The story of bead crochet snakes is a rich one that involves the geographical area
formerly referred to as the Balkans and known today as Southestern Europe. Crochet, with or without beads, was well
established in the Ottoman Empire by the 1870s. Like the belts shown above, most bead crochet items
made before World War I were done by women for their own use.
There are few examples of beadwork souvenirs made by
nineteenth- and early twentieth-century civilians incarcerated in Ottoman prisons, but the bead crochet snakes that intrigue
people today were made after 1915.
The majority of beadwork reptiles made in the Balkans can
be divided into three types: snakes and lizards made by Turkish soldiers imprisoned in British military and civilian internment
camps during World War I, snakes made by villagers in parts of Southeastern Europe for their own use, and less elaborate snakes
made to be sold at markets as souvenirs or made specifically as jewelry.
WORLD WAR I:
Some of the 150,000-250,000 Turkish soldiers captured by the
British, Australian, Russian, and French armies were housed in camps located in Egypt, on the island of Cyprus,
and at Salonika.
To combat the boredom of imprisonment, prisoners of war were
allowed to craft souvenirs that could be given as gifts, bartered for amenities such as extra food, or sold in
local shops and by street vendors. Many Turkish soldiers used beads to make handbags, purses, necklaces, bracelets,
bookmarks, belts, covered bottles, snakes, and lizards.
While most of the beadwork snakes and lizards were undoubtedly
made in Middle-Eastern camps, some of them were made by the one hundred Turkish men
interned at Knockaloe Camp on the Isle of Man. Family legends tell of Turkish prisoners trading beadwork
snakes to locals for food.
Whether made in Egypt or England, the snakes share similar design
characteristics. Snakes might seem like a strange choice today but they were actually regarded as good luck symbols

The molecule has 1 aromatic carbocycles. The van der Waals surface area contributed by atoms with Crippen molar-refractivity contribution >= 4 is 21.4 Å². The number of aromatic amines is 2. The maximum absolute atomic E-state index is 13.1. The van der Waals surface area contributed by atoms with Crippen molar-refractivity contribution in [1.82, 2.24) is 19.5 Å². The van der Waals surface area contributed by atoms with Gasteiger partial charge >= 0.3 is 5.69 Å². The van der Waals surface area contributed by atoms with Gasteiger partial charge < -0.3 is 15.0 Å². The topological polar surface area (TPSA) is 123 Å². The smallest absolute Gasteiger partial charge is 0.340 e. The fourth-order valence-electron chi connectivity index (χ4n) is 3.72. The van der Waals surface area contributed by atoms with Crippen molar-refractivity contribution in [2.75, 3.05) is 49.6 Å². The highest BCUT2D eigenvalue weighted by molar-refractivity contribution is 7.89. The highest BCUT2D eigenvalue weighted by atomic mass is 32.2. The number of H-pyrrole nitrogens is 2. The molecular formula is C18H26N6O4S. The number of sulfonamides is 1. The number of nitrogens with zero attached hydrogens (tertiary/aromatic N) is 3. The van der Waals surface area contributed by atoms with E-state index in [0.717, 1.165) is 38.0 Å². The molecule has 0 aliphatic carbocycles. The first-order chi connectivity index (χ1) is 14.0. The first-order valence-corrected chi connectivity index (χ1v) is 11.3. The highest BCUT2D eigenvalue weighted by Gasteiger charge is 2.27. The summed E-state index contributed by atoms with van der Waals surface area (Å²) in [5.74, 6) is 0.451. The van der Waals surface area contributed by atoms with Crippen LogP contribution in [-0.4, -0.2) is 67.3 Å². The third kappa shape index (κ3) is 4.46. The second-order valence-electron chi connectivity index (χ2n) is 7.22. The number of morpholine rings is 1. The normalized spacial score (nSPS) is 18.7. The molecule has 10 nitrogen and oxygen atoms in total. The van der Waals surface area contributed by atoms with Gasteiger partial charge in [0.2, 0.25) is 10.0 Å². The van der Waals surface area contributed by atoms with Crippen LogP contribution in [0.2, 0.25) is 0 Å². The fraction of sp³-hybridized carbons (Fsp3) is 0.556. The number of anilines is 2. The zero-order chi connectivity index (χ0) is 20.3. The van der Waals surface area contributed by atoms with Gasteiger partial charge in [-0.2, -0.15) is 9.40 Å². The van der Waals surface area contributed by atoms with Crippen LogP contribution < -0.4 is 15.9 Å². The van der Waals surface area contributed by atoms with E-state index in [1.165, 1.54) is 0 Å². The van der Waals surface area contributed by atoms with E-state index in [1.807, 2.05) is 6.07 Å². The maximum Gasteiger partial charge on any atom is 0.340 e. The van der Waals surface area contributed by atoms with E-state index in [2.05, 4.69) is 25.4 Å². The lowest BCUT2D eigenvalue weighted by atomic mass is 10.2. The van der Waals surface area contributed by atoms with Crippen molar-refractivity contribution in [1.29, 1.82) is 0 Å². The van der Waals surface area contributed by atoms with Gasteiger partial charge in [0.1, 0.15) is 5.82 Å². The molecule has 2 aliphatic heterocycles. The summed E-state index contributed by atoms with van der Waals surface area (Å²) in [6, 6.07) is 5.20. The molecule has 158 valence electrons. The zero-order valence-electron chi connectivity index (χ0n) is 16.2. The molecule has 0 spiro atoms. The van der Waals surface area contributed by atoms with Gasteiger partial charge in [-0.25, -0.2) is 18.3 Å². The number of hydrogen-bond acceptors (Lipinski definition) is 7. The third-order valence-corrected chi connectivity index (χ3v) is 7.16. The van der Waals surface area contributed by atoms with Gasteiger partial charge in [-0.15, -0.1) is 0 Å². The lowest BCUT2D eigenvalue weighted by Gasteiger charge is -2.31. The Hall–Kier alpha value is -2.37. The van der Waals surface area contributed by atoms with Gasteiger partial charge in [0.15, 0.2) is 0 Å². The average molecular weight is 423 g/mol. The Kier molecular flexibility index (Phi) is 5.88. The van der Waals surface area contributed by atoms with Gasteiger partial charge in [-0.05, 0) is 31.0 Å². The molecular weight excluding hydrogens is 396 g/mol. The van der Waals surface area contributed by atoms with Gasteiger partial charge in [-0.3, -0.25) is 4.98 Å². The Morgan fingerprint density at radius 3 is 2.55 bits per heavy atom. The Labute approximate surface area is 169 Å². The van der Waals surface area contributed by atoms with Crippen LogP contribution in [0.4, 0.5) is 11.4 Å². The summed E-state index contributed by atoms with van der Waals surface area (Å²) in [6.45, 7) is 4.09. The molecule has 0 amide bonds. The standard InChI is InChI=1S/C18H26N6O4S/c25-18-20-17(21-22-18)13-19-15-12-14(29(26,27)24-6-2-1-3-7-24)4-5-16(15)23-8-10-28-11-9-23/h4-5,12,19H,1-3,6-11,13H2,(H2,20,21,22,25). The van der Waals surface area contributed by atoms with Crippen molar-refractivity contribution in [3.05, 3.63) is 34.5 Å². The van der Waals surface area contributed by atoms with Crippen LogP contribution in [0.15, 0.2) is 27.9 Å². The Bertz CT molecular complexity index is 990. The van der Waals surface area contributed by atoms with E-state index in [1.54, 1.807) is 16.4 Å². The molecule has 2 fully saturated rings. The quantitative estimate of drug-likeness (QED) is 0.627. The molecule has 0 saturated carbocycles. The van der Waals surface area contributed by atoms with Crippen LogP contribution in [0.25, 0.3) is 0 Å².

in parts of the Ottoman Empire. The beadwork versions range in length from 13 inches (33 cm) to 18 feet (5.5 m) with
a common size being around 60 inches (152 cm)long and 2-3 inches (5-7.5 cm) around.
The snakes were done with bead crochet: beads were strung in
a pattern and the snake was crocheted around in a tube from tail to mouth. The common patterns for the top decoration
were a zig-zag or diamond shape. The mouth was a two-part constuction, sometimes holding a beadwork tongue that is sewn
Large snakes were stuffed with fabric strips, used yarn, horsehair,
and string to prevent them from collapsing. The large snakes usually have some kind of writing on the belly: a date
or phrase such as TURKISH PRISONER or TURKISH POW. The jaws of the snakes were usually decorated with a triangle, diamond,
or what looks like a capital A.
Turkish POWs also made bead crochet lizards or salamanders
but in fewer numbers than the snakes. These range in size from 3.5 inches (9 cm) to 9 inches (23 cm) with a common size
being a little over 7 inches (18cm). Some of the lizards are caught in the mouths of snakes but many stand on their
own little legs.
Common decorations are stripes, zig-zags, diamonds in various
forms, and an all-over dotted pattern. Like the snakes, the lizards have a two-part mouth that sometimes contains a
beadwork tongue. The lizards may have a phrase or date worked in beads on the belly.